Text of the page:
SULLOM Voe Terminal (SVT) could close its doors with the loss of hundreds of jobs as soon as 2025 if oil company BP decides to bypass the terminal when exporting oil from the massive Clair field west of Shetland.
The threat to the viability of the terminal comes as former operator BP and new SVT operator EnQuest remain locked in negotiations over the terms of continuing to export Clair oil via an existing pipeline to the terminal.
A spokesperson for BP said this week that it is “evaluating alternative technical options” for the export of the oil while the discussions continue.
The potential consequences of losing Clair oil would not just put around 400 jobs at risk but also put a huge dent in Shetland Islands Council’s (SIC) income.
The chairman of the council’s development committee Alastair Cooper is well aware the oil coming from Clair is “keeping the harbour going”, acknowledging that oil coming the East of Shetland is in decline and not sufficient to keep the terminal open in the long term.
The SIC earns between £6 and £8 million every year from operating the port of Sullom Voe, money that goes into its reserve fund and is used to finance vital services in the community.
The level of threat has now been marked as red within the council’s risk register, warning that “without Clair volumes the medium/long term future of SVT would be in some jeopardy”.
It continues: “If SVT cannot secure long term business on a satisfactory commercial basis then there is a risk that the terminal would close in the medium term, perhaps around 2025.
“A significant decline or cessation of oil and gas activity at SVT would have very considerable economic, financial and social consequences.”
The council has appointed a specialised consultant to focus on the issue, while technical advice is being considered with legal, financial and technical advisors.
EnQuest, which took over the running of the terminal in December 2017 and is priding itself on having already reduced the operating cost by one quarter to £150 million, is said to be pulling out all the stops to keep the vital contract.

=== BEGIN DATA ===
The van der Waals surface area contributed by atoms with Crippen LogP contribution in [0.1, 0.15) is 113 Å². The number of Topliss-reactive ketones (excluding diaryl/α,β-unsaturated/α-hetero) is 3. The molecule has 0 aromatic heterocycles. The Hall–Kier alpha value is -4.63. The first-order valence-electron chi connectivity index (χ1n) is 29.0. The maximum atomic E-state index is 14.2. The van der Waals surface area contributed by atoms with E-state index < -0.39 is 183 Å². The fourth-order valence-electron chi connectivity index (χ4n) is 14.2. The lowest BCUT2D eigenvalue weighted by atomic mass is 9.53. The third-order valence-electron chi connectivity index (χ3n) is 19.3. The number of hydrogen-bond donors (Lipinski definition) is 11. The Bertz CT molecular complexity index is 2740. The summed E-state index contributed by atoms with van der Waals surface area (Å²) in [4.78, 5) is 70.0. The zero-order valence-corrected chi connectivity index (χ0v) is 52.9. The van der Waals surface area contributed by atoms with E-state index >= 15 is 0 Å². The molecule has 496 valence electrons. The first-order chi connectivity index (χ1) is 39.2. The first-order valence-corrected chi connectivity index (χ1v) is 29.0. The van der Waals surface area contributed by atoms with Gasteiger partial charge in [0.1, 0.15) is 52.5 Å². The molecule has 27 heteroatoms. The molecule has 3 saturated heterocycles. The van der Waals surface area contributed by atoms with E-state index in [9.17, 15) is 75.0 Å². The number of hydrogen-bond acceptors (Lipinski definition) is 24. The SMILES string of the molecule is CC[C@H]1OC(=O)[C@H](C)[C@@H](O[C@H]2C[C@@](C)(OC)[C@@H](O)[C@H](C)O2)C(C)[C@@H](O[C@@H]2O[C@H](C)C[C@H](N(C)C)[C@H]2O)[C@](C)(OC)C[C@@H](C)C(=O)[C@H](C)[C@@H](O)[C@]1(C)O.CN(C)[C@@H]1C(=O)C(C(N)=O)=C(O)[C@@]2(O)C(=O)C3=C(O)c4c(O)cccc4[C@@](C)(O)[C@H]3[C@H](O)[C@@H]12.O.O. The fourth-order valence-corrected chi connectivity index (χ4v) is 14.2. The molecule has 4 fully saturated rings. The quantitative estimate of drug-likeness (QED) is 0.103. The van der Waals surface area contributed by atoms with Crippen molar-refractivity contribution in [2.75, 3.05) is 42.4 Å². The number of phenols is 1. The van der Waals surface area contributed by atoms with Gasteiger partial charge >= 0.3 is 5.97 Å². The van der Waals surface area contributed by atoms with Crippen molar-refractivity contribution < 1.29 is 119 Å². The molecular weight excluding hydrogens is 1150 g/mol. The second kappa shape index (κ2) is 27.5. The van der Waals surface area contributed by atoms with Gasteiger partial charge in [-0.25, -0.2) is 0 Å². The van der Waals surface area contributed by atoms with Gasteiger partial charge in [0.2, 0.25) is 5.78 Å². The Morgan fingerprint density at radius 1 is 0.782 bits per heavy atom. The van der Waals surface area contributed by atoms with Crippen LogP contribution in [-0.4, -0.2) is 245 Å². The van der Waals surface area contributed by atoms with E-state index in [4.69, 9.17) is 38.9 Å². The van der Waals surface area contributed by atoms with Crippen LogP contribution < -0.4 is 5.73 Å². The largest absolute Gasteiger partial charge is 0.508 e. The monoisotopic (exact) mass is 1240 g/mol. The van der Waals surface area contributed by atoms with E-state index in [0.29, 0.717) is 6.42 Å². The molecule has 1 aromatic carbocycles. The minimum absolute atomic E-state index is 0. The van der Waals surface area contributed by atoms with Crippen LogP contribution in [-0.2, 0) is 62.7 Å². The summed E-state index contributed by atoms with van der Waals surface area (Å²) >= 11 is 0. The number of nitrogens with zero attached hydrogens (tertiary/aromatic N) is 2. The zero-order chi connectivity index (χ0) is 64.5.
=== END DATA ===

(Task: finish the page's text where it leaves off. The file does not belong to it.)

The company would only confirm that a commercial offer had been submitted to BP.
The Clair field, located 75 kilometres to the northwest of Shetland mainland, was discovered as early as 1977 and holds estimated reserves of seven billion barrels.
But the challenging “reservoir characteristics” meant that only at the start of the new millennium BP felt confident enough to start developing the field in several phases, including building a sizeable pipeline connecting the field to Sullom Voe Terminal.
It was only last autumn that phase two, Clair Ridge, came on stream, with its output expected to peak at 120,000 barrels a day.
A spokesperson for BP said a decision on the future of exporting oil from the Clair field would be expected at some point this year.
“Oil from the Clair field has been exported to the Sullom Voe Terminal since 2005 and as a result of ongoing investment, most notably the multi-billion-pound Clair Ridge development, production from the field is expected to continue for at least another 40 years, well beyond the current expected life of the terminal,” the spokesperson said.
“In order to safeguard oil export from the Clair field for the long-term, and facilitate a decision around a potential third phase development of the field, we approached SVT owners seeking terms for long term service. We have now received a commercial offer which we are reviewing.
“As a prudent, responsible operator, we are also evaluating alternative technical options. No decision has yet been taken on the long-term export route.”
Cooper said that as a community “we would really want to see Clair continuing to come into Sullom Voe”.
He added: “Our whole business plan for Sullom Voe harbour is based on throughput.”
Northern Isles MP Alistair Carmichael, meanwhile, said there was a “lot at stake”.
“I very much hope that BP will look with fresh eyes at the offering of Sullom Voe Terminal,” he said.
“The current operators have gone to some length to drive down the cost of the Sullom Voe operations for Clair oil field. For Shetland as well as the rest of the UK oil industry, there’s a lot at stake here.
“So if BP look at landing this oil in Sullom Voe then it keeps Sullom Voe open longer and that opens up opportunities in more fields to the east of Shetland.”
Earlier this decade Sullom Voe Terminal lost its Schiehallion business, another BP operated oil field to the west of Shetland, to offshore loading and exporting.
Last summer, BP announced that it had increased its stake in Clair after agreeing a swap of assets with ConocoPhilips. The company now holds a 45.1 per cent stake in the field.
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